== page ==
art by Cheryl L Owen-Wilson
by Vylar Kaftan
I figured the new boy would have trouble making friends. He sat alone on a swing, holding his open sketchbook and chewing on a yellow pencil. Around him, other children played tag, climbed on the jungle gym, or scrambled aboard the school's pride--an elaborate wooden fort with towers, rope ladders, and a playhouse. The whole community had built the fort with locally donated funds, and it still smelled like new wood. The boy squinted, looked at the fort, and started drawing. He reminded me of myself years ago, on other playgrounds in dozens of places.
I wasn't usually a playground monitor. The art teacher was out with chicken pox, of all things, so I'd volunteered for her shift. I felt awkward with older kids. The fifth and sixth graders grew up a lot faster than I remembered. Three of the girls wore mascara, and I'd already stopped a bra-snapping incident involving ten-year-olds. When the game of tag turned into tackle, I broke it up, wishing for the safety of my kindergartners' finger painting.
After things calmed down, I visited the swings to see what the boy was sketching. When I approached, he tucked the pencil behind his ear and hugged the book. I got the feeling someone had taken it away before. Probably more than once.
He stared at me. I tried to look harmless. "It's all right," I said. "You're not doing anything wrong. I just wanted to make sure you were okay."
He was a small kid, but maybe ten or eleven--with golden-brown skin, rusty brown curls tight against his head, and long-lashed black eyes that most girls would kill for. He'd be a heartbreaker in a few years, but right now his legs had grown faster than the rest of him. His feet dusted the dirt beneath the swing. He pushed against the ground, rocking slowly.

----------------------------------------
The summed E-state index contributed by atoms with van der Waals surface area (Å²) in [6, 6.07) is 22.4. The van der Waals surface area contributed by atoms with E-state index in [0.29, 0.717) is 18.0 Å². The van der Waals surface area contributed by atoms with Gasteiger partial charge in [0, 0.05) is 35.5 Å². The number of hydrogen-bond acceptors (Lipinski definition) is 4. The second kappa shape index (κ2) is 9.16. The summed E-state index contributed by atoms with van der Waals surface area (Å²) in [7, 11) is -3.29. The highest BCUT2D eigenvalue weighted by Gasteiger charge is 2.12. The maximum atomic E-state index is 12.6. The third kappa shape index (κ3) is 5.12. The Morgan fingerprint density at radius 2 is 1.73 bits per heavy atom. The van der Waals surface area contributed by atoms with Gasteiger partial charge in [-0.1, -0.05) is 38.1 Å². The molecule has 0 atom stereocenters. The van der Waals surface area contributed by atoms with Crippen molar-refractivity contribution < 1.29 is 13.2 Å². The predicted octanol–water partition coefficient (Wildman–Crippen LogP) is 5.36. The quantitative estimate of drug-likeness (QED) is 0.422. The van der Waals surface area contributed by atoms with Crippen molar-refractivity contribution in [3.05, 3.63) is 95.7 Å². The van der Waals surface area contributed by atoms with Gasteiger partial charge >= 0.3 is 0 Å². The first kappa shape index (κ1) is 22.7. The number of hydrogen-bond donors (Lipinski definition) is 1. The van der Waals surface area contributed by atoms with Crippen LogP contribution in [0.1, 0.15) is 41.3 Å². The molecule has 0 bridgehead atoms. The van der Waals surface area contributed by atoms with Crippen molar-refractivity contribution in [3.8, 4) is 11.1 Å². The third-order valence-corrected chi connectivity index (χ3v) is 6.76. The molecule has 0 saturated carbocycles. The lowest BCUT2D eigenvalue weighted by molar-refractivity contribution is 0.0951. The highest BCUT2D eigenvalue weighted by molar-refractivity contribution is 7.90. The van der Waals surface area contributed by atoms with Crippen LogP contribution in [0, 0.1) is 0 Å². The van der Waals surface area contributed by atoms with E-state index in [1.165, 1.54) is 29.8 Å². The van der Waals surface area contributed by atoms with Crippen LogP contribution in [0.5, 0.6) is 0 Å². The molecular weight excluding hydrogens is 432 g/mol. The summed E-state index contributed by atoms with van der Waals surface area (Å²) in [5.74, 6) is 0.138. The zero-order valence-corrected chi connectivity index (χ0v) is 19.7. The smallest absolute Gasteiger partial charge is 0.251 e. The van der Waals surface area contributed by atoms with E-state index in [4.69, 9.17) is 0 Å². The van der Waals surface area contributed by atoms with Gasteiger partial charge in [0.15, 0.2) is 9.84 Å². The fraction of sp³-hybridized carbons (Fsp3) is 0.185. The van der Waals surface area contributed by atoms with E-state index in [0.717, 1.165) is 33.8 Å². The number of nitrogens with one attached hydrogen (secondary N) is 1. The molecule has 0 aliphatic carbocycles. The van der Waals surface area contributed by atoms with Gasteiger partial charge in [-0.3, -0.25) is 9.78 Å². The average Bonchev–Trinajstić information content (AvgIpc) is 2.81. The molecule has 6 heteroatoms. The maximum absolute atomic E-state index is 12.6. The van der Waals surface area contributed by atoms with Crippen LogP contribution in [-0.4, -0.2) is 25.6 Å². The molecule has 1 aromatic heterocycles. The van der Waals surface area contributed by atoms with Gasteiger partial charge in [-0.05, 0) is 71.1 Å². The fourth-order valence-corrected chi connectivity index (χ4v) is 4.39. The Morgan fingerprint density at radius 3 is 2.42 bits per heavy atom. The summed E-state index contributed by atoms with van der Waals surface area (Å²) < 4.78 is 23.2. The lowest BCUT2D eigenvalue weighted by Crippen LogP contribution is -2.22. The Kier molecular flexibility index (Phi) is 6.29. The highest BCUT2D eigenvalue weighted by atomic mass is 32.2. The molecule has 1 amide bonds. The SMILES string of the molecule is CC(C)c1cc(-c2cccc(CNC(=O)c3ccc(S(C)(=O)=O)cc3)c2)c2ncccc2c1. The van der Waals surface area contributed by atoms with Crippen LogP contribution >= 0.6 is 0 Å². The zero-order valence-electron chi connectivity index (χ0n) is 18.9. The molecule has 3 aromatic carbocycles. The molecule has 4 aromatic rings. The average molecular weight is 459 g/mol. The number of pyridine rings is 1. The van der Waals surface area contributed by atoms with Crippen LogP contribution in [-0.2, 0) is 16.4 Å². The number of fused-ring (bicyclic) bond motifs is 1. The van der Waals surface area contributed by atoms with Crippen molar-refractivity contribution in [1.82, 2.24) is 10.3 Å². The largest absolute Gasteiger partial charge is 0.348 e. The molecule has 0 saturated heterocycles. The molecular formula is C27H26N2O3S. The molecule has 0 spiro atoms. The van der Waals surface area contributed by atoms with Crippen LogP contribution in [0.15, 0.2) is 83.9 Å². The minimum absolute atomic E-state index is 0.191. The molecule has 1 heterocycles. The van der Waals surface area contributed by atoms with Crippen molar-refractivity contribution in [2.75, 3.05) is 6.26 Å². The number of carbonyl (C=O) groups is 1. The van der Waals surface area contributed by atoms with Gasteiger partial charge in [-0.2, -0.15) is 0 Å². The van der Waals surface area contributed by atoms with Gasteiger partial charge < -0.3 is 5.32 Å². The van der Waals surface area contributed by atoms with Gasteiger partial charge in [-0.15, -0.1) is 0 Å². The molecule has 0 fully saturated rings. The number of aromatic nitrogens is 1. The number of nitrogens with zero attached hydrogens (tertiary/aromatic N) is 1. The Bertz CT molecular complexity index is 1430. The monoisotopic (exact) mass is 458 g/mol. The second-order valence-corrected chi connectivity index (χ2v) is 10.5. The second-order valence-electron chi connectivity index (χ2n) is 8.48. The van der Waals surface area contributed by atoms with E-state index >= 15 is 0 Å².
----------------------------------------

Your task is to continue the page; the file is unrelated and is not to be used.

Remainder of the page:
I sat in the swing next to him and stretched my legs out. I walked forward a few steps, then back. Even if I'd tucked my legs all the way underneath me, the swing was set too low. "I know you're new here. That's hard sometimes."
He nodded, staring at the line my feet made in the dirt.
I smiled at him. "I'm Ms. Dayton. I'm pretty new here, too. I've only been teaching for two years. What's your name?"
"Kevin," he said, looking away.
"Well, Kevin, welcome to Harrison Elementary. Where are you from?"
"Texas. Before that, Arizona, and then Ohio and Michigan."
I raised an eyebrow. "You're very well-traveled."
He shrugged. "My ma likes to move."
"That's tough," I said, remembering my own childhood in a military family. We moved all the time. I'd missed my Christmas concert solo, a free trip to the White House, and my first prom date--not to mention all the half-finished art projects my mom had thrown away. I still missed that mosaic I'd made with seashells and beach treasure. I wrapped my hand in the swing's chain, smelling the familiar rust. "Grown-ups are easier to move than kids are."
He grinned, showing crooked teeth. "Yeah," he said. "Ma gets a new job when she moves. She's happy for a few weeks anyway."
"Isn't she happy later?"
"No," he said, scuffing the ground with his sneaker.
"I'm sorry to hear that," I said as kindly as I could, saddened by his unspoken tale. Shouts from other children carried across the playground. I glanced up, then returned my attention to Kevin. "What are you drawing?"
"I ain't drawing."
"Oh? What are you doing then?"